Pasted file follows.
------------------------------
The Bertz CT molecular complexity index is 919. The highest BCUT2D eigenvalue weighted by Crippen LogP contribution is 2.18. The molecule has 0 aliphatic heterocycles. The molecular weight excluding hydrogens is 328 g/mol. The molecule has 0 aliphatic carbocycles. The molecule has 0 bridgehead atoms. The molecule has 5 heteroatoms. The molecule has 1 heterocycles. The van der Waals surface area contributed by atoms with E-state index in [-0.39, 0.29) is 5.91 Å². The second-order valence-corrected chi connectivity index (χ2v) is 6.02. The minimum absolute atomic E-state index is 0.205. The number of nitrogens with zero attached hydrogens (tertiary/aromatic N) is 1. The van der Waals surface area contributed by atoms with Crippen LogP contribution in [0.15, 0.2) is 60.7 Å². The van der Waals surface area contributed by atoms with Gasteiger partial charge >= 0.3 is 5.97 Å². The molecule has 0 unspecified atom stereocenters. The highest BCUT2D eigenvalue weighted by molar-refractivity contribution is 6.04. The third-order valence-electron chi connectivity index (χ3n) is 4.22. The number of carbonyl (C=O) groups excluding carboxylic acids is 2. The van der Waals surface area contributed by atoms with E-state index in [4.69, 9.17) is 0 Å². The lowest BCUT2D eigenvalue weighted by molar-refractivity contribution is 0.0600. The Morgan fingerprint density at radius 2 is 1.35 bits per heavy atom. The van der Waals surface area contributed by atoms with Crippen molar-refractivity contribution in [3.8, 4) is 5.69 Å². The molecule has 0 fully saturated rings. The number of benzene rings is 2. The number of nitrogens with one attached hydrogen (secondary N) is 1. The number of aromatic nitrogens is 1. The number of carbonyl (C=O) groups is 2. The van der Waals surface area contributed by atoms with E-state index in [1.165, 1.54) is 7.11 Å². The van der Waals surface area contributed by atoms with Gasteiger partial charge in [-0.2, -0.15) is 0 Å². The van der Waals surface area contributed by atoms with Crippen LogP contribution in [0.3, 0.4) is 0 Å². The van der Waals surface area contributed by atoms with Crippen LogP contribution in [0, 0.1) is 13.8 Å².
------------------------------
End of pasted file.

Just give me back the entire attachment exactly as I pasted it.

The Bertz CT molecular complexity index is 919. The highest BCUT2D eigenvalue weighted by Crippen LogP contribution is 2.18. The molecule has 0 aliphatic heterocycles. The molecular weight excluding hydrogens is 328 g/mol. The molecule has 0 aliphatic carbocycles. The molecule has 0 bridgehead atoms. The molecule has 5 heteroatoms. The molecule has 1 heterocycles. The van der Waals surface area contributed by atoms with E-state index in [-0.39, 0.29) is 5.91 Å². The second-order valence-corrected chi connectivity index (χ2v) is 6.02. The minimum absolute atomic E-state index is 0.205. The number of nitrogens with zero attached hydrogens (tertiary/aromatic N) is 1. The van der Waals surface area contributed by atoms with Crippen LogP contribution in [0.15, 0.2) is 60.7 Å². The van der Waals surface area contributed by atoms with Gasteiger partial charge >= 0.3 is 5.97 Å². The molecule has 0 unspecified atom stereocenters. The highest BCUT2D eigenvalue weighted by molar-refractivity contribution is 6.04. The third-order valence-electron chi connectivity index (χ3n) is 4.22. The number of carbonyl (C=O) groups excluding carboxylic acids is 2. The van der Waals surface area contributed by atoms with E-state index in [4.69, 9.17) is 0 Å². The lowest BCUT2D eigenvalue weighted by molar-refractivity contribution is 0.0600. The Morgan fingerprint density at radius 2 is 1.35 bits per heavy atom. The van der Waals surface area contributed by atoms with Crippen molar-refractivity contribution in [3.8, 4) is 5.69 Å². The molecule has 0 fully saturated rings. The number of benzene rings is 2. The number of nitrogens with one attached hydrogen (secondary N) is 1. The number of aromatic nitrogens is 1. The number of carbonyl (C=O) groups is 2. The van der Waals surface area contributed by atoms with E-state index in [1.165, 1.54) is 7.11 Å². The van der Waals surface area contributed by atoms with Gasteiger partial charge in [-0.2, -0.15) is 0 Å². The van der Waals surface area contributed by atoms with Crippen LogP contribution in [0.3, 0.4) is 0 Å². The van der Waals surface area contributed by atoms with Crippen LogP contribution in [0, 0.1) is 13.8 Å².